I felt unhinged by Saving Mr. Banks.
Respect for Writers
First of all, it is always amazing to see respect lauded on a writer.
Respect is not why I write. But I have to admit that reverence for a writer – in this case, P.L Travers, the author of Mary Poppins, a children’s book, is a rare and beautiful thing.
Women as Creative Team Leaders
From a feminist perspective, I loved that the men, even the studio head, the great Walt Disney himself, deferred to Travers. Of course we all know men who defer to their female bosses or wives or business partners. It should not be an oddity. But somehow, the world has turned and I rarely see men respecting women in mainstream movies.
Maybe because I have teenagers I am overexposed to hyper-sexualized women in the media on awards shows – too many women rock stars wearing lingerie while the men wear black tee shirts and jeans.
But seeing Travers run the show? Well, that was just amazing. She is occasionally arbitrary – but what genius is not? Emma Thompson is brilliant at creating this very real, flawed, lovable, cold writer.
Explaining Mary Poppins
I loved, too, that Saving Mr. Banks explained why Mary Poppins does not change as a character. Like everyone, I love the Julie Andrews movie. But it’s always bothered me that Mary Poppins does not change – she does not become more loving or more interesting as the film progresses.
Her character does not go through the fires of some great conflict and come out the better for it. This movie explains why. She is the agent for other’s transformation, not her own. Change is reserved for Mr. Banks, the father, an idealized version of Travers’ father.
Becoming More Loving
Our Travers gently returns to being an imaginative and playful person. This transformation into a loving human being happens in small ways. Our hero here does not suddenly turn around and become a fabulous new person.
This is a subgenre of movie I happen to love — watching characters return to love — like the movie based on C.S. Lewis’ Shadowlands.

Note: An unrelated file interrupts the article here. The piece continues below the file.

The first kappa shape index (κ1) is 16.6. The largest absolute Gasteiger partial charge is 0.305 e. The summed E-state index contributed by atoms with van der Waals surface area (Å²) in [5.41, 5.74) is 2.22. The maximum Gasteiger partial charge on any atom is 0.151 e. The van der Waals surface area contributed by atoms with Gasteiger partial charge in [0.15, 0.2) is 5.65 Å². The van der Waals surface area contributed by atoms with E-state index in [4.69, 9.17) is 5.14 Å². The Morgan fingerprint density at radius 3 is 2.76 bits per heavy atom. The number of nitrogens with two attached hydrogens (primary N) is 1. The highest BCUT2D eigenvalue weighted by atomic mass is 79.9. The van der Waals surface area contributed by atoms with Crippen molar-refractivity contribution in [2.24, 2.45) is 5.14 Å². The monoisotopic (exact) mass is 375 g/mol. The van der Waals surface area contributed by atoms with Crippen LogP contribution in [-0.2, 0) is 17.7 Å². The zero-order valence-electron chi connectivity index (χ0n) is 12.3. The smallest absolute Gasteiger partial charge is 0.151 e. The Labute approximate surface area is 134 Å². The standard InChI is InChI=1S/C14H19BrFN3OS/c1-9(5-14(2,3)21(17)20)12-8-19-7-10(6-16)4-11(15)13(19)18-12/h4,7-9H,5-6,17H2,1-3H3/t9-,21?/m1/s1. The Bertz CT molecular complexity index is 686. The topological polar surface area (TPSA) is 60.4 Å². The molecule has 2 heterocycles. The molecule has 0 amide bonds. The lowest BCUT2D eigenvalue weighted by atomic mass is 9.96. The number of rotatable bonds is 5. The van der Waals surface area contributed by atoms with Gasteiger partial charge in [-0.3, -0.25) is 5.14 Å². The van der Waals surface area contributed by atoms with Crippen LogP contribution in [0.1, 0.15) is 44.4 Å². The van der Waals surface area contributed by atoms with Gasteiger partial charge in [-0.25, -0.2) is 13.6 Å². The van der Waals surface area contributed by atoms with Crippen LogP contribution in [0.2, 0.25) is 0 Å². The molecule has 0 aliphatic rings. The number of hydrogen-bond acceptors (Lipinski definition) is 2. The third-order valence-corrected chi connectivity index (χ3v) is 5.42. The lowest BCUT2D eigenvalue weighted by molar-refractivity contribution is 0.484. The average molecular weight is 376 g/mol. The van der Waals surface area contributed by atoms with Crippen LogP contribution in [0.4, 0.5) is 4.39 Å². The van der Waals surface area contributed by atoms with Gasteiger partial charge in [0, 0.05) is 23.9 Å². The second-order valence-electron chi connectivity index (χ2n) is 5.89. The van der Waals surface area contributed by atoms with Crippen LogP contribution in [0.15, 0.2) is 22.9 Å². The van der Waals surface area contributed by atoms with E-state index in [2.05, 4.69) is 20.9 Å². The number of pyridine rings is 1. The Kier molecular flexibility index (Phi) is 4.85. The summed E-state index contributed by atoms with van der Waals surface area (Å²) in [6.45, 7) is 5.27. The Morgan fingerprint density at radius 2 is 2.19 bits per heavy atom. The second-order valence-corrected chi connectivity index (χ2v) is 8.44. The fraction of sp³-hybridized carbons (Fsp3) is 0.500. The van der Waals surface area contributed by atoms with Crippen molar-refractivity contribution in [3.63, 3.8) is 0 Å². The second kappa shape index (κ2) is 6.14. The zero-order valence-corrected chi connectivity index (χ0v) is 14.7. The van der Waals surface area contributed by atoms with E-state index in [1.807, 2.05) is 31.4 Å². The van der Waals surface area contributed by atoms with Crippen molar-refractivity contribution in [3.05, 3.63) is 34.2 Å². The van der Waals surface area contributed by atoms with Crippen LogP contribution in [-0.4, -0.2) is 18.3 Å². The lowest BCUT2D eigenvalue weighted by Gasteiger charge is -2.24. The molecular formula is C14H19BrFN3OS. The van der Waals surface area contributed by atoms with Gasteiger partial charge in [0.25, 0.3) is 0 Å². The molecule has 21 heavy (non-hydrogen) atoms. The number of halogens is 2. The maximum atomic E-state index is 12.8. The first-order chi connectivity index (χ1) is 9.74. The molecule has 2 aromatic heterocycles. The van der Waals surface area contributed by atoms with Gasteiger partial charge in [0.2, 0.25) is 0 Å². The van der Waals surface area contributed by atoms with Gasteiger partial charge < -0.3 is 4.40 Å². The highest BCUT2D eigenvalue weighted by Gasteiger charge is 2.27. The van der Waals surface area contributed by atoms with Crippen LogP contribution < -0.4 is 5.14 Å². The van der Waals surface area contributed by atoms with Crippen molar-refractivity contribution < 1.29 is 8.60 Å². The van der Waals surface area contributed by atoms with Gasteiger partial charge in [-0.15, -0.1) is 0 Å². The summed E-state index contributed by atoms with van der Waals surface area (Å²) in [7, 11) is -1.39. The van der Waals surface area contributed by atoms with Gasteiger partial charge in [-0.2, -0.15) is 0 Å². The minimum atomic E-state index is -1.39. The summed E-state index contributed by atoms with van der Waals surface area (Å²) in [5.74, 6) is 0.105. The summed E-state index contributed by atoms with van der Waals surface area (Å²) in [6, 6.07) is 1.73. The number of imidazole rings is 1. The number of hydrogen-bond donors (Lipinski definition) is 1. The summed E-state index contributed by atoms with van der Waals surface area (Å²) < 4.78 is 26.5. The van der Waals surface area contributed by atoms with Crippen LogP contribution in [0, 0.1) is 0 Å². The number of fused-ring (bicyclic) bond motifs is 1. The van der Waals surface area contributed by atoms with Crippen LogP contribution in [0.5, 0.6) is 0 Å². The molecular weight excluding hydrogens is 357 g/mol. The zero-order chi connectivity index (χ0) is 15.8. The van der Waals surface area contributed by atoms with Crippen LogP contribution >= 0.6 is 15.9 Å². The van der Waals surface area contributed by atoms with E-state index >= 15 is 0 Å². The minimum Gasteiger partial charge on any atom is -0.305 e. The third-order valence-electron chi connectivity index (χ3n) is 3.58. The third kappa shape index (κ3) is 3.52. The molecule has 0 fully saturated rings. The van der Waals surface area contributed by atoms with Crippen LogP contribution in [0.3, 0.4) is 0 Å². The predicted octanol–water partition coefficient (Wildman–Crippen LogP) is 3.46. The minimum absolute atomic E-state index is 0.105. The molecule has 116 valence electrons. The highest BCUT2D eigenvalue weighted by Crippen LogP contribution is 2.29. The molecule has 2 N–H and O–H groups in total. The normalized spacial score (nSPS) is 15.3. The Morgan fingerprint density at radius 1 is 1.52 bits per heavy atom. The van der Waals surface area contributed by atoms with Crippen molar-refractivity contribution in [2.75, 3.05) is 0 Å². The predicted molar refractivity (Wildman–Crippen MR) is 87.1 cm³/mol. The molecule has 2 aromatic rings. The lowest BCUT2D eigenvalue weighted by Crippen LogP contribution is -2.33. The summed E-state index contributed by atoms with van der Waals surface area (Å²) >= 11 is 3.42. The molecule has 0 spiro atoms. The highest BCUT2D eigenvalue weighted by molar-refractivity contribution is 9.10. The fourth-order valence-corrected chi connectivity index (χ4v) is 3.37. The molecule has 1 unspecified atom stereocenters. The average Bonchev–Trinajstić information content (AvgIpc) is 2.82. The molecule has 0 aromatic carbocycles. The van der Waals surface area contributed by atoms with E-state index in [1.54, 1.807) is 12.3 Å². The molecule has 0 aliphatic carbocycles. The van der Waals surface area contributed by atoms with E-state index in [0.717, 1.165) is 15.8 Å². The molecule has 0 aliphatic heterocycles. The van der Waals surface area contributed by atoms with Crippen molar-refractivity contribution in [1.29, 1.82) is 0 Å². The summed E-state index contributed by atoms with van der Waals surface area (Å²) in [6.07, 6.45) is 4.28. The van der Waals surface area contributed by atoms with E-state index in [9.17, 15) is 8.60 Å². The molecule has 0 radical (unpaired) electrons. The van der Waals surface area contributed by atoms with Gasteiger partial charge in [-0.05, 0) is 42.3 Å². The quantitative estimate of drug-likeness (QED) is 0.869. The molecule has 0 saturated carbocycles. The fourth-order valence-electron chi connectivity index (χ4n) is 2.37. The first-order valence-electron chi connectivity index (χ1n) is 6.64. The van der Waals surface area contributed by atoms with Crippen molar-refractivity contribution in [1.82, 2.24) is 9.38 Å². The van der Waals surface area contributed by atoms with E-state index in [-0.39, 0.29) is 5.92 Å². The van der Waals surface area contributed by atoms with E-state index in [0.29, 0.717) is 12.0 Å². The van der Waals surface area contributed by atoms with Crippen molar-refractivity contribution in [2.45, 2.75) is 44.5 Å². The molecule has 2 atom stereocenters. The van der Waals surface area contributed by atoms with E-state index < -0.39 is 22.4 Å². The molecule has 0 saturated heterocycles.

What About Mrs. Banks?
Now, you know, I have to find something not to love. I did not love that Travers seemed to be seeking to come to terms with only her father. What about her mother? She certainly was equally complex. Is the mother not as curious and exciting and crazy a character to explore? Or are men more enigmatic? Why must it be the father we need to heal?
The Treasure Trove of Childhood
I, like Travers, have a treasure trove in my past – a childhood of great love, adventure, and benign neglect. But it is in from this personal history that so much creativity can spring from.
This book reminded me of Alice Miller’s Drama of the Gifted Child, a psychological text that explains why overly sensitive children do not have a full childhood as they are always in tune to their parents’ struggles. Then, as adults, they are adrift. They are less inclined or able to explore their own lives. I think about this from my own story and from my children’s reality.
There are times that I, perhaps due to Chris’s Parkinson’s, as a parent, turn to the children for more support than maybe they need or want to give. And then there are times, too, I just let them off the hook — but that’s another story. Or maybe it’s the same story. It’s the story of excessive attachment and then, benign neglect. I console myself with the certainty that great creativity can come from a troubled childhood.
You should see — or read — this story. Think about it, talk about it — about respect for writers, women as creative leaders, the importance of childhood, and what makes for creative genius.